Mr. Maurin was of French ancestry, but his wife was an English Cockney. In the next bight lived a retired circus acrobat, his wife, sister and mother. In summer these neighbors could visit each other by boat—the side of the ridge dividing their holdings was too rocky and steep to be climbed. In Winter they were frozen in.
One evening Mrs. Maurin went fishing and while landing a big salmon the line tangled around her hand and cut it badly. Her husband asked G.H.W. to have a look at it. He advised keeping the torn hand in a bowl of warm water in which was dissolved a bi-chioride of mercury tablet. This seemed to Mrs. Maurin a rather silly thing to do, and G. asked if I would go up and talk with her and impress on her the danger of infection. We had quite a visit. She told me of their life and the Indians thereabouts. Then, she gave me a piercing look and remarked: "If I didn't like ye, ye know, I wouldn't be bothered with ye!" She was devoted to her 'Enery and looked after him like a mother. Then she asked about G.H.W. and finished her inquiry with, " 'Hi would not call your 'usband a 'andsome man but 'is features are well balanced." She asked where Mrs. Eastman was and when told that Mr. Eastman was a bachelor, she remarked: "That's the way with 'em when they don't marry. Always take fat on the belly."
Not far from this bight was a small rocky island where the Indians buried their dead. In early times they placed the bodies in crevices of the rocks, but when the white man came with his wonderful packing boxes, the Indians would fold the bodies to fit the boxes and these were placed upon the rocks. One day we rowed over and as we neared the island white forms silently emerged from the trees and rocks! They were white goats, hoping for salt. There was no beach so the boat had to be held with a boat hook while we scrambled up the rocks. George found an Indian skull and this with other gruesome treasures came back to Rochester in my trunk.
Several other boats tied up at Maurin's boom while we were there and we had quite a social time. Among the travelers were Stuart Edward White and his delightful wife. The Maurins lent us the copy of the Saturday Evening Post with White's story, "Skookum Chuck," which is a tale of this part of the world and gives an excellent account of the fishing, the rapids and whirlpools. Mr. Maurin is "Tom" in the story.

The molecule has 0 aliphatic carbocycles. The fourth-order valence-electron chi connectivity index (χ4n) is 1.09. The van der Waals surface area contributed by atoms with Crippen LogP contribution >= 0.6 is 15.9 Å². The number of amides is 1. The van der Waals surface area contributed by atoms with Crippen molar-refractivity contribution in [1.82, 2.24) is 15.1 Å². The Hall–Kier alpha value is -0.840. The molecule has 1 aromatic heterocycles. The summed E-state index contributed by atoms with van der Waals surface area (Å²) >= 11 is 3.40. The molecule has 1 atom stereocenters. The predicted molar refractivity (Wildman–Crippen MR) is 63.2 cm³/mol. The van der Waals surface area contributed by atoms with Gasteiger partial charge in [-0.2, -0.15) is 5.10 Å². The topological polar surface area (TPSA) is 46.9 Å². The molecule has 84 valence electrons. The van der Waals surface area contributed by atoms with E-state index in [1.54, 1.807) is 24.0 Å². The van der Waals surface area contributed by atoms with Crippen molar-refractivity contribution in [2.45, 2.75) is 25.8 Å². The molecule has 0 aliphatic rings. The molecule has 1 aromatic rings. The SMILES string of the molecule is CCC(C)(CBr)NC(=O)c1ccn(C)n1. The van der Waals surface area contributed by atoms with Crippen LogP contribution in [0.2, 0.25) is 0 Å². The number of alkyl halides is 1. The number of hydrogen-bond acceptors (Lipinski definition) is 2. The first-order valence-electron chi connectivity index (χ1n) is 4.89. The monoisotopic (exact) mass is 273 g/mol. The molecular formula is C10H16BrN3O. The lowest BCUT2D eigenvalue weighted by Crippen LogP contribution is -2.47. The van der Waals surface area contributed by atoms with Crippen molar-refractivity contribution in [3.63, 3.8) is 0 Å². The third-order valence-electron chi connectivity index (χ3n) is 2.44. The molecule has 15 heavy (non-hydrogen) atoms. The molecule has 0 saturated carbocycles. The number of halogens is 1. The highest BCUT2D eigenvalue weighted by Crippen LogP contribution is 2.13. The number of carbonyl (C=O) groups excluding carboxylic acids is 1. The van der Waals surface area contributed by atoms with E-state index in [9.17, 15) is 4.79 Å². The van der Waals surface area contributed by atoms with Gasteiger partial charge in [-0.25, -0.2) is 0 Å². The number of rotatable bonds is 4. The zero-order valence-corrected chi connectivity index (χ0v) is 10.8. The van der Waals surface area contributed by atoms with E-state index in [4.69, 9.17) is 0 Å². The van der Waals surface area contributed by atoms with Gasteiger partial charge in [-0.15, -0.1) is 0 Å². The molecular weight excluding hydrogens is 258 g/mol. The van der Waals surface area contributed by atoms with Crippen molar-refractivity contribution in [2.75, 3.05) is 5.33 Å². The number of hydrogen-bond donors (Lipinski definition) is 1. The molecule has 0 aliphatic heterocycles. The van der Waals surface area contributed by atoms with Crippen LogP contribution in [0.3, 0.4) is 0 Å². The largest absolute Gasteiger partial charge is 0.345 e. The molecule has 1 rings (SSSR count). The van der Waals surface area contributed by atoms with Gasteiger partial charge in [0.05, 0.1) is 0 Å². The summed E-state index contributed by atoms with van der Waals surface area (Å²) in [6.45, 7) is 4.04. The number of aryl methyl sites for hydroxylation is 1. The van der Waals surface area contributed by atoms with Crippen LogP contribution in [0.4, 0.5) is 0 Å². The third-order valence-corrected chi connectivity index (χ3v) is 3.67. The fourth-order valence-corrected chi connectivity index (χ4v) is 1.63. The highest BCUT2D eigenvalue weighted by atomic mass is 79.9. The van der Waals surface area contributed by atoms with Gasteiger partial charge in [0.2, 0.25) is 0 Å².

The "Westward" anchored in the Empress Louise Inlet. This was quite a contrast to Maurin's Bight. The mountains fell away like a wide bowl, and the waterfall spread like lace over the gently shelving rock into a wide shallow bay. The ranger—one came aboard at every stop—informed us that crabbing was excellent at low tide and golden eagles had nests in trees hereabouts. G.H.W. went ashore to shoot a golden eagle and its skull joined the Indians in my trunk!
G. E. and I, with Campbell Church sitting astride the bow of the row boat, went crabbing. As Campbell poled the little boat through the shallow, ebbing tide, I chased the big crabs into the big landing net that G. E. held resting on the bottom like a trap. We developed quite a system, and had about enough for supper when a great big old crab came along. We just had to catch him! The wise old rascal avoided my goad and went under the boat. I lost my balance, put out my hand to regain it and succeeded in punching G. E. in the chest and pushing him overboard! "Well," he said, "this is a fine thing. I invite a woman to go cruising with me and she pushes me overboard." George W., up on the ridge, said we made the craziest picture with Campbell on the bow of the boat; Mr. Eastman with one foot in the boat and the other in the water with the water over his boot top, and all of us shaking with laughter. The primeval silence was rent with our glee! But we did catch the big crab and had a wonderful meal.